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Pasukan Khas Persekutuan Malaysia (PKPM)

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Post time 5-2-2021 02:46 PM | Show all posts |Read mode

CLAIMING to be sanctioned by the Prime Minister’s Department and given powers to fix weaknesses in the government, a 35-year-old formed a vigilante group in 2002.
Nor Azami Ahmad Ghazali, who assumed the post of a “four-star general”, named the so-called watchdog outfit the Federal Special Forces of Malaysia (FSFM).
With ambitions of becoming prime minister someday, the former car wash centre operator, who identified himself as a “Datuk” and held a doctorate, went on a recruitment drive nationwide with several others.
The group issued uniforms similar to that of the police and sold ranks similar to those issued in the military.
It cost a member RM16,000 to be an FSFM lieutenant while those aspiring to be a captain could expect to pay RM25,000, and thrice or more for higher ranks.

Within months, Nor Azami claimed he had recruited over 8,000 members across the country.
Among them were teachers, lecturers, medical personnel, high-ranking civil servants, and ex-armed forces and police personnel.
Many of them held double academic degrees and doctorates.
There were also several members with genuine Datuk titles.

A few of the armed forces officers who signed up for membership were also offered higher ranks in FSFM compared to what they had held in the military.
The members were also led to believe they would be given powers to arrest politicians, including ministers and staff of enforcement agencies.
The FSFM “generals” told its members that the group was tasked to revamp the police force, armed forces and the then
Anti-Corruption Agency.
The group was said to have held weekly meetings that were attended by VIPs, who came in luxury cars.
Just months into its plan, the thousands of members who had signed up with the illegal group learnt that they had been duped by false promises and claims when police got wind of their activities and swung into action.
Suspected to be a threat to national security, federal and Kuala Lumpur police launched a large-scale operation before raiding the FSFM “headquarters” near a hotel on July 24, 2003 .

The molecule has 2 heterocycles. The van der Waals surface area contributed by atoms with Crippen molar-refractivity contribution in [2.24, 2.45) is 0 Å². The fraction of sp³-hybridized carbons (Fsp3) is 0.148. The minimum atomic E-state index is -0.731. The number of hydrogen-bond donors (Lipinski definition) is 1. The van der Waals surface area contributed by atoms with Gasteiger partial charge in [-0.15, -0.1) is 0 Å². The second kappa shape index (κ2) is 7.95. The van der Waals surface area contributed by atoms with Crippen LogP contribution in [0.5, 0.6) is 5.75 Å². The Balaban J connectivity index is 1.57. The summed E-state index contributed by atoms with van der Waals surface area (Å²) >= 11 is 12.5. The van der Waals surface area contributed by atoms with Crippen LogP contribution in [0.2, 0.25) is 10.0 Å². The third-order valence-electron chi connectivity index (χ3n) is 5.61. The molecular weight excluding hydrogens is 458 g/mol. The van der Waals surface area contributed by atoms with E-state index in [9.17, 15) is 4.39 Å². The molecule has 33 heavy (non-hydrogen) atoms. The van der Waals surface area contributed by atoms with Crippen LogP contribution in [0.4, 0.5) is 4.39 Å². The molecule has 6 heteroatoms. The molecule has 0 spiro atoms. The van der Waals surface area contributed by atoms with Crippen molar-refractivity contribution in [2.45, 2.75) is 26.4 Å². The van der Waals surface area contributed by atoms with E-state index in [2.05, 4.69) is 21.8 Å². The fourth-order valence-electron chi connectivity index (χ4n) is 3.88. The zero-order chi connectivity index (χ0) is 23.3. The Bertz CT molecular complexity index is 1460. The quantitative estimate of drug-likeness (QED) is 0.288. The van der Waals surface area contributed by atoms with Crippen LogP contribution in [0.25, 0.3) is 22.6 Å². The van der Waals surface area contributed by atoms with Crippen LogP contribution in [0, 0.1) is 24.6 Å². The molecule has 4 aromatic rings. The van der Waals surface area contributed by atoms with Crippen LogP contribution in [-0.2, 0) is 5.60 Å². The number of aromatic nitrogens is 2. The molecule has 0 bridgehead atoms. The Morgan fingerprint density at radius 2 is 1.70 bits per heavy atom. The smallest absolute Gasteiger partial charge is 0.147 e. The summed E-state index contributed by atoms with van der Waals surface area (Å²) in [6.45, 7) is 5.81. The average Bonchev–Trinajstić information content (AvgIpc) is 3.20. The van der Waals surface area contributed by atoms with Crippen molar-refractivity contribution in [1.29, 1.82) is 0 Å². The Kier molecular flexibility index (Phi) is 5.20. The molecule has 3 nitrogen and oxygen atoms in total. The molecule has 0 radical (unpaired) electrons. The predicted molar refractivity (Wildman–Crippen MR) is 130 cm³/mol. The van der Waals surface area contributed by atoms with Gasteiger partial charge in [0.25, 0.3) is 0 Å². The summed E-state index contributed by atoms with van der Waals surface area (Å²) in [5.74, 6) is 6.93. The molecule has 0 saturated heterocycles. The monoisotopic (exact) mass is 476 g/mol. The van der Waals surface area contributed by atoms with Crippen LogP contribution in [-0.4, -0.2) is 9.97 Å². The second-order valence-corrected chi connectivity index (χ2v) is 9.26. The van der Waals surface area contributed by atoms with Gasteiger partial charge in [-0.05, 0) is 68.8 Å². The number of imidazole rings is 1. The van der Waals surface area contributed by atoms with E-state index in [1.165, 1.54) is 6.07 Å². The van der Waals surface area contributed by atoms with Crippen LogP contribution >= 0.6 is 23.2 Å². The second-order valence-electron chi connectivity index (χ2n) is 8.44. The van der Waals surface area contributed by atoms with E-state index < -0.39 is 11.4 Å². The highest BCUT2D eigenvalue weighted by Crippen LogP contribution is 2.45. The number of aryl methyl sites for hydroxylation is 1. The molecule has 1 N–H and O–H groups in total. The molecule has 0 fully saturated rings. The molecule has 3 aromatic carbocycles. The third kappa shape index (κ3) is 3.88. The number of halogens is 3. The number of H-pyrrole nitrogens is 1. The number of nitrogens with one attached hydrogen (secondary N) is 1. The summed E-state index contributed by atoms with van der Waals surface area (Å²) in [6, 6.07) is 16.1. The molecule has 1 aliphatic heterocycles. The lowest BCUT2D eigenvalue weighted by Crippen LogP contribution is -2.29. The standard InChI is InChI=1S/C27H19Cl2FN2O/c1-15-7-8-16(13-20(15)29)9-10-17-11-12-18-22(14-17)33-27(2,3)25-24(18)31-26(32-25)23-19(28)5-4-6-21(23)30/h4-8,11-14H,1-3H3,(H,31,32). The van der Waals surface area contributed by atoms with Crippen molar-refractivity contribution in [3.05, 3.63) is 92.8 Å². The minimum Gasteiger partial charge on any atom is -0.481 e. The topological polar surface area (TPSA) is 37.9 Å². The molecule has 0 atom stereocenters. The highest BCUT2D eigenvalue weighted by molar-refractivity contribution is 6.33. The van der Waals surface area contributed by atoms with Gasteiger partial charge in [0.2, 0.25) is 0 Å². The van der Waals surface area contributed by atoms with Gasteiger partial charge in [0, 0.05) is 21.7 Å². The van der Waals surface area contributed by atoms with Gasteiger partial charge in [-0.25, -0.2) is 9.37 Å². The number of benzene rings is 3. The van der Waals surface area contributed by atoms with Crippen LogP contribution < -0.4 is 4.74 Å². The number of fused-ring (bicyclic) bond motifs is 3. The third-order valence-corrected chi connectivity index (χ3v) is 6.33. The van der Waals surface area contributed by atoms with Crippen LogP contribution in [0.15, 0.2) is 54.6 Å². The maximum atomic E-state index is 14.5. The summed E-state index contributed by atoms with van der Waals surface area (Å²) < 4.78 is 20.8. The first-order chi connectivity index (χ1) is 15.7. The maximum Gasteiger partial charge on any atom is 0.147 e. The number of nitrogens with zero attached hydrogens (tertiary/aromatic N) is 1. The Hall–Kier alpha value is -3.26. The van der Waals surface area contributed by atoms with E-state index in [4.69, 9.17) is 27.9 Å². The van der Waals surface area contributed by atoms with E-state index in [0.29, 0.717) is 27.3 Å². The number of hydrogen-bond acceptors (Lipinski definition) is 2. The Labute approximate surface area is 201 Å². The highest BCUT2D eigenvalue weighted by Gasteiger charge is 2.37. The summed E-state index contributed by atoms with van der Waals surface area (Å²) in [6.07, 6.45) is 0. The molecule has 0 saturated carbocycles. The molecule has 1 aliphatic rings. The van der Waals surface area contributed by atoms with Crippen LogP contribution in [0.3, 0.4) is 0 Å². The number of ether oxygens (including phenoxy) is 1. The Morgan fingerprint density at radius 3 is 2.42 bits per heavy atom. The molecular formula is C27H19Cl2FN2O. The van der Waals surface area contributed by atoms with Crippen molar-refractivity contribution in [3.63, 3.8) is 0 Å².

The raiding party arrested 23 people in their 20s to 40s, including Nor Azami and six women, at a wooden single-storey house that was converted into an office in Taman Bukit Angkasa, Pantai Dalam in Kuala Lumpur.
The group’s uniforms, authority cards, membership forms, letters of oath, two unloaded pistols, handcuffs, cash and several boxes of pirated and pornographic VCDs were seized.
As investigations commenced, rumours were spread alleging the involvement of Cabinet ministers in the group, but such claims were later quashed by police.
More than 2,600 members, including over 80 “high-ranking officers” of FSFM, surrendered to police.
The government warned that stern legal action would follow on civil servants who were part of the group and armed forces personnel would face the sack.
Investigations showed that the group’s motive was cheating and most of its founders were expelled members of a legitimate voluntary group that had provided social and emergency services, called the Malaysian Emergency Action Squad.
About two weeks after the group was busted, Nor Azami and two other men were charged with cheating.
They claimed trial and faced hundreds of charges over the next two years for offences related to the Companies Act.
In 2009, Nor Azami ran foul of the law again when he attempted to revive the group.
He was arrested, together with 42 others, and was again charged in court and fined heavily for the offences.


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